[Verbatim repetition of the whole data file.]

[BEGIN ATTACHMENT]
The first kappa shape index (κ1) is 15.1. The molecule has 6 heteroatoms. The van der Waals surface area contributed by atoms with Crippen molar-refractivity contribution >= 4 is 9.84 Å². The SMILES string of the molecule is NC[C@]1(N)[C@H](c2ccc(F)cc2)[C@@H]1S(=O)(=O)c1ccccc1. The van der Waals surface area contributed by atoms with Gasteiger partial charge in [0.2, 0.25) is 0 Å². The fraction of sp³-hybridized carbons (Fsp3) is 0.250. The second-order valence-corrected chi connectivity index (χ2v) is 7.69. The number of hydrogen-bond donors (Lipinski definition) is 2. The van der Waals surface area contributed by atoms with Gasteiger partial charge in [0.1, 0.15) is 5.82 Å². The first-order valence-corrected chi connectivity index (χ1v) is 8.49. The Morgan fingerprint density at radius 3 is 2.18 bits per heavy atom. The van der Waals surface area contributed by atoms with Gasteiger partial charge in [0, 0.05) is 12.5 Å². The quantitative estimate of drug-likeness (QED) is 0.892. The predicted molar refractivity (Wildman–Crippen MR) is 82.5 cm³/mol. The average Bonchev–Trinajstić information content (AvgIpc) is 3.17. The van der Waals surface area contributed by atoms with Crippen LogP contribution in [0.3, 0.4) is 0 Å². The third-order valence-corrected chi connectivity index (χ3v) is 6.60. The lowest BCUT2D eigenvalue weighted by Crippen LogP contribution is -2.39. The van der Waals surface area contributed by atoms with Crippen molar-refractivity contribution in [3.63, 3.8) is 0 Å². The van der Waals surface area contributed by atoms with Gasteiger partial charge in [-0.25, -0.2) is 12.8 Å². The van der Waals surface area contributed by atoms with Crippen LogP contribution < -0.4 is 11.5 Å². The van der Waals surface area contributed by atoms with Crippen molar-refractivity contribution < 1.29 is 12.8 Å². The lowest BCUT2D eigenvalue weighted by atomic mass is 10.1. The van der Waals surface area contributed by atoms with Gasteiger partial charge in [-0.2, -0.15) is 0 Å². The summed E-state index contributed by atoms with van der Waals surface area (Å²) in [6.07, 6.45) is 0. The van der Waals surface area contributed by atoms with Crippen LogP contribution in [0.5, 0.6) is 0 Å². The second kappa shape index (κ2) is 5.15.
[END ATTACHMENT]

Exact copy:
The first kappa shape index (κ1) is 15.1. The molecule has 6 heteroatoms. The van der Waals surface area contributed by atoms with Crippen molar-refractivity contribution >= 4 is 9.84 Å². The SMILES string of the molecule is NC[C@]1(N)[C@H](c2ccc(F)cc2)[C@@H]1S(=O)(=O)c1ccccc1. The van der Waals surface area contributed by atoms with Gasteiger partial charge in [0.2, 0.25) is 0 Å². The fraction of sp³-hybridized carbons (Fsp3) is 0.250. The second-order valence-corrected chi connectivity index (χ2v) is 7.69. The number of hydrogen-bond donors (Lipinski definition) is 2. The van der Waals surface area contributed by atoms with Gasteiger partial charge in [0.1, 0.15) is 5.82 Å². The first-order valence-corrected chi connectivity index (χ1v) is 8.49. The Morgan fingerprint density at radius 3 is 2.18 bits per heavy atom. The van der Waals surface area contributed by atoms with Gasteiger partial charge in [0, 0.05) is 12.5 Å². The quantitative estimate of drug-likeness (QED) is 0.892. The predicted molar refractivity (Wildman–Crippen MR) is 82.5 cm³/mol. The average Bonchev–Trinajstić information content (AvgIpc) is 3.17. The van der Waals surface area contributed by atoms with Crippen LogP contribution in [0.3, 0.4) is 0 Å². The third-order valence-corrected chi connectivity index (χ3v) is 6.60. The lowest BCUT2D eigenvalue weighted by Crippen LogP contribution is -2.39. The van der Waals surface area contributed by atoms with Crippen molar-refractivity contribution in [3.63, 3.8) is 0 Å². The van der Waals surface area contributed by atoms with Gasteiger partial charge in [-0.25, -0.2) is 12.8 Å². The van der Waals surface area contributed by atoms with Crippen LogP contribution < -0.4 is 11.5 Å². The van der Waals surface area contributed by atoms with Crippen molar-refractivity contribution < 1.29 is 12.8 Å². The lowest BCUT2D eigenvalue weighted by atomic mass is 10.1. The van der Waals surface area contributed by atoms with Gasteiger partial charge in [-0.2, -0.15) is 0 Å². The summed E-state index contributed by atoms with van der Waals surface area (Å²) in [6.07, 6.45) is 0. The van der Waals surface area contributed by atoms with Crippen LogP contribution in [0.5, 0.6) is 0 Å². The second kappa shape index (κ2) is 5.15.